State of the appraisal industry.

Author:Coester, Brian
Position::VALUE JUDGMENTS - Column - Industry overview
 
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JUST AS THE MORTGAGE INDUSTRY HAS GONE THROUGH WIDESPREAD changes during the past eight years, the appraisal industry is dealing with similar upheaval. Facing an identity crisis, the appraisal industry is trying to figure out how to effectively serve the financial industry while navigating the increasingly complex regulatory climate.

That will not be an easy task given the appraisal industry is dealing with issues on all sides--investors, federal regulators, lenders, appraisal management companies (AMCs) and state boards.

Taking an honest look at the industry today means accepting that the fiercely independent nature of the appraisal industry has resulted in missed opportunities to be a part of shaping regulations, legislation and investor policies.

The fact is the state of the appraisal industry as it stands today is not a positive one, in my view. Appraisers and appraisal management companies face an uphill battle regarding how to work together toward a common solution that will benefit everyone from appraisers to lenders.

In addition to all of that, the industry is trying to figure out how to attract new talent into the business and keep pace with technology advancements.

Let's take a look at a few issues the industry faces and what can be done to address them.

New licensing and trainees

Getting licensed or certified as an appraiser is not for the faint of heart. The testing requirements--2,000 to 3,000 hours of field experience (depending on the license or certification) and 150 to 300 classroom hours--take more than two years to complete and include an apprenticeship position with an active appraiser.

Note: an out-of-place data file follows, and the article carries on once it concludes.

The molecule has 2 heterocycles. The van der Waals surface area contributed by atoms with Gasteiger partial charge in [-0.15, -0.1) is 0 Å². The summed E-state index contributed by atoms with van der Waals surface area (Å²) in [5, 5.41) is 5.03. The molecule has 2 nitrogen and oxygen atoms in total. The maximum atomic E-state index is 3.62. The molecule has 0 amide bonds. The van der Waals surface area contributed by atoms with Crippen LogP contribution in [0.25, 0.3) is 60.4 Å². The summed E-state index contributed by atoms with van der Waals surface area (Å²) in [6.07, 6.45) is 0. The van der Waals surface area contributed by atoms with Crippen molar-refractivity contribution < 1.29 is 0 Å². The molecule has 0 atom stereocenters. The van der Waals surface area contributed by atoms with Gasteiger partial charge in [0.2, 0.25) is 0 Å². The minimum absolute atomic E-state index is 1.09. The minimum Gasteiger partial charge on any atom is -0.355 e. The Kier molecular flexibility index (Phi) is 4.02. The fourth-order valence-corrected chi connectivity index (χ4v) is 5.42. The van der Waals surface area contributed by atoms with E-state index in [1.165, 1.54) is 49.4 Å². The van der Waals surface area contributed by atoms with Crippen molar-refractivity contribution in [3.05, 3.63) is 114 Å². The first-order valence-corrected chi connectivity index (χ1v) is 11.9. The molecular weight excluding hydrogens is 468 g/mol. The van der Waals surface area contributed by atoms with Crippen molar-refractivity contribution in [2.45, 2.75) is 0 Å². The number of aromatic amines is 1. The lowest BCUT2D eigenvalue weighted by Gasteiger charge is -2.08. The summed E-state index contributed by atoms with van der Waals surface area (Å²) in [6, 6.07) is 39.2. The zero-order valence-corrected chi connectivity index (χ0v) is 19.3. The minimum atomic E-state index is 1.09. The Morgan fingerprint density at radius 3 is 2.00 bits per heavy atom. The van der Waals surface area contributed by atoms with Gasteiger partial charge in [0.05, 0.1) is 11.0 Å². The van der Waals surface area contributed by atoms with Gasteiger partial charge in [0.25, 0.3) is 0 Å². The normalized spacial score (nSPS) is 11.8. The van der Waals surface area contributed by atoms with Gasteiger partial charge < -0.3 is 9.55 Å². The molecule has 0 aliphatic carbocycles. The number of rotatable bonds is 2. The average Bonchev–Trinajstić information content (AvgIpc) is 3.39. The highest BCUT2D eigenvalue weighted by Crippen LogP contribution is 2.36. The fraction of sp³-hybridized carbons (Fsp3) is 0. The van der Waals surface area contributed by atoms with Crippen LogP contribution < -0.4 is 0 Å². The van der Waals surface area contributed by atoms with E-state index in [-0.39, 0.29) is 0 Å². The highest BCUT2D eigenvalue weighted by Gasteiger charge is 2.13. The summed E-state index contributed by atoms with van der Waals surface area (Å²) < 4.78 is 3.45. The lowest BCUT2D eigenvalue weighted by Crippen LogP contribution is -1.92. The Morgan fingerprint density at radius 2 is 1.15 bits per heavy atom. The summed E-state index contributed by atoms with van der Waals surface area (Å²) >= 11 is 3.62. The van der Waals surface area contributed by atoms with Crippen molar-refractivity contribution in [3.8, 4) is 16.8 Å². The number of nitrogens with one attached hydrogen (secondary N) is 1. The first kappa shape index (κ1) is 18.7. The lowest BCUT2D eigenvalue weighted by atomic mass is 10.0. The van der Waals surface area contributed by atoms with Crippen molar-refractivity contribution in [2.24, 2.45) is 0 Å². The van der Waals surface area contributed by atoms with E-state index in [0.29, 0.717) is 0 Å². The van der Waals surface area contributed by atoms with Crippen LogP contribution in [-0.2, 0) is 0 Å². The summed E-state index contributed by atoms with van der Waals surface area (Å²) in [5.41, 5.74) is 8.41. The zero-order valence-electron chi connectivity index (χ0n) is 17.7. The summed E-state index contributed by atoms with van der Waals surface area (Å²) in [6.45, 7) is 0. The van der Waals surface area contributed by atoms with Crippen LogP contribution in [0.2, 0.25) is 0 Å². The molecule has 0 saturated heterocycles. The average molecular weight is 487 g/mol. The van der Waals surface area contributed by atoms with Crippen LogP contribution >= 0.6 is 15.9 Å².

To make matters even more complicated, a recent change in lending requirements that does not allow a trainee to inspect a property on his or her own has caused issues with trainees being able to find a supervisor with whom to work.

Some appraisers think if they have to physically walk a trainee through every step, then why not just complete the appraisal themselves and keep the entire fee for the assignment? This issue, as well as education requirements, has created a large barrier to entry for new people trying to become appraisers.

Possible solution: Adjusting investor guidelines to allow trainees to inspect the property and comparables without a supervisor being physically present would be a start. That would attract new talent to the business and refresh the supervisor and trainee relationship. Lob by state boards to allow field experience hours to be completed when working in an appraisal function either at an AMC or directly with a lender in a review function. These changes would help bring in new talent and training opportunities and attract a consistent, fresh class of new appraisers.

Question of accuracy

Several industry and academic studies have questioned appraisal...

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